Schools have an opportunity to think even bigger, though. By opening their doors to wider communities, they can support not only their students, but also local people of all generations who can reap the benefits. The same Sport England study revealed that unemployed people who take part in sports are 11%** more likely than non-participants to have looked for a job in the last four weeks.

Much more than sport  

When thinking about how local people can benefit from school facilities, sport is just one part of this. But there are other types of groups that can make the most of these facilities, from choirs that support older people with health conditions such as dementia, to roller skating dance groups. Organisations like Arts Council England highlight that participation in arts can contribute to community cohesion, reduce social exclusion and isolation, and make communities feel safer and stronger. And thinking about young people in particular, students from low income families who take part in arts activities at school are three times more likely to get a degree than children in low income families who do not engage in arts activities at school; another compelling reason why schools should be thinking about the difference they can make outside school hours.

Food for thought

By opening their doors outside school hours, schools have a huge opportunity to not only get better financial security, but to make a tangible impact to their pupils and the wider community.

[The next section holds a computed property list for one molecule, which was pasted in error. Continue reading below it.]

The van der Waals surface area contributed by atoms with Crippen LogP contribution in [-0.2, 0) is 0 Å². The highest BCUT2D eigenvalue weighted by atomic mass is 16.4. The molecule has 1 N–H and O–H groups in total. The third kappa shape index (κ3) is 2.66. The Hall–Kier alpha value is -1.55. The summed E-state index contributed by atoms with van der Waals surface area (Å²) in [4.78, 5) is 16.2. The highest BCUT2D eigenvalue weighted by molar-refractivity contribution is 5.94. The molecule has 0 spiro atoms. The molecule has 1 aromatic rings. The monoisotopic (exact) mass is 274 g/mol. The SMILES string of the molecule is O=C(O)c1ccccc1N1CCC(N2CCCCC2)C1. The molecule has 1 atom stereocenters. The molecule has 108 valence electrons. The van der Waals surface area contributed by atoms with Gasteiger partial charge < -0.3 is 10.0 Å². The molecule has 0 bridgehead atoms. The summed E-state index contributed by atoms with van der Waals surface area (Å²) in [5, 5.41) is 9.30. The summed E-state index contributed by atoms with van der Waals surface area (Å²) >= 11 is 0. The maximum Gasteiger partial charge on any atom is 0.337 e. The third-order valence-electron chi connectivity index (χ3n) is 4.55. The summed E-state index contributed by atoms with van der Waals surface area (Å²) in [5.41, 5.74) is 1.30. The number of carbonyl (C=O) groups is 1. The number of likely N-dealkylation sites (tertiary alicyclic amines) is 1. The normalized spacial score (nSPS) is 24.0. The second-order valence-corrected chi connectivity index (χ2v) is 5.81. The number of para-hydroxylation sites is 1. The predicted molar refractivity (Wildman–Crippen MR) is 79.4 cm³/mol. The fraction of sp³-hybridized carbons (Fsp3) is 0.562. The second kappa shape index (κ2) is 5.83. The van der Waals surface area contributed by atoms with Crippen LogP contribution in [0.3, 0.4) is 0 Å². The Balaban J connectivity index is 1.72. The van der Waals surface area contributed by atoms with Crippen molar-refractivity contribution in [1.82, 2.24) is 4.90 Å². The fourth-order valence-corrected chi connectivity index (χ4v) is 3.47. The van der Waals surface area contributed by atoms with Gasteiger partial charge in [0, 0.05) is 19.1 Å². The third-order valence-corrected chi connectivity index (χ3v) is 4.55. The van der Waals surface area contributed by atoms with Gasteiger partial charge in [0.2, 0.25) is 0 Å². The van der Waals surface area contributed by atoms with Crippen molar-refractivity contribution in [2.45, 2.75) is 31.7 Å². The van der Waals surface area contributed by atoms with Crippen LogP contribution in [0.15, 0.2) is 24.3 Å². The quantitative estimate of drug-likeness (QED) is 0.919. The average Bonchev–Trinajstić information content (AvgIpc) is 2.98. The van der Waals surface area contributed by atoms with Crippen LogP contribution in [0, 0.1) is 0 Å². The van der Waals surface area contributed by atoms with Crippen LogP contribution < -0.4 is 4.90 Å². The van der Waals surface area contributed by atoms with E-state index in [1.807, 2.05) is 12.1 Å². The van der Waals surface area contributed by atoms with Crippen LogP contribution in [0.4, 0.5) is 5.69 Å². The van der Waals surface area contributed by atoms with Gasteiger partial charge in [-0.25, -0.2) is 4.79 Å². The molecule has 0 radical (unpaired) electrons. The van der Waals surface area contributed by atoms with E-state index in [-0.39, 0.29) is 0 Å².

Schools, colleges and academies are arguably perfectly placed to act as neighbourhood leisure facilities. There are thousands more schools than there are leisure centres in the UK, therefore hundreds of thousands more people could have the chance to take part in affordable, fun community and sports groups.

While it gives schools a chance to offer more opportunities to their students that have positive benefits to health, wellbeing and academic attainment, it also opens up opportunities for all. Amongst those respondents who didn’t select ‘none of these’ in our survey, over a quarter* (27%) of British adults with children in their household admitted that their children actively take part in activities such as sport, but they themselves do not. Perhaps if they took place in the same local venue, busy parents would get the chance to pursue a sport or hobby too. And if people don’t have the funds or mobility to access public transport to travel to the nearest leisure centre, imagine if they could socialise with other people in their community or learn a new skill at the school over the road?

From where I’m standing, the benefits really do outweigh any concerns, so I’d encourage all school and academy leaders to consider making this small step to making a big difference.

For more information, please visit: 

*All figures, unless otherwise stated, are from YouGov Plc. Total sample size was 2012 adults. Fieldwork was undertaken between 3rd - 6th March 2017. The survey was carried out online. The figures have been weighted and are representative of all GB adults (aged 18+).

**Figures from Sport England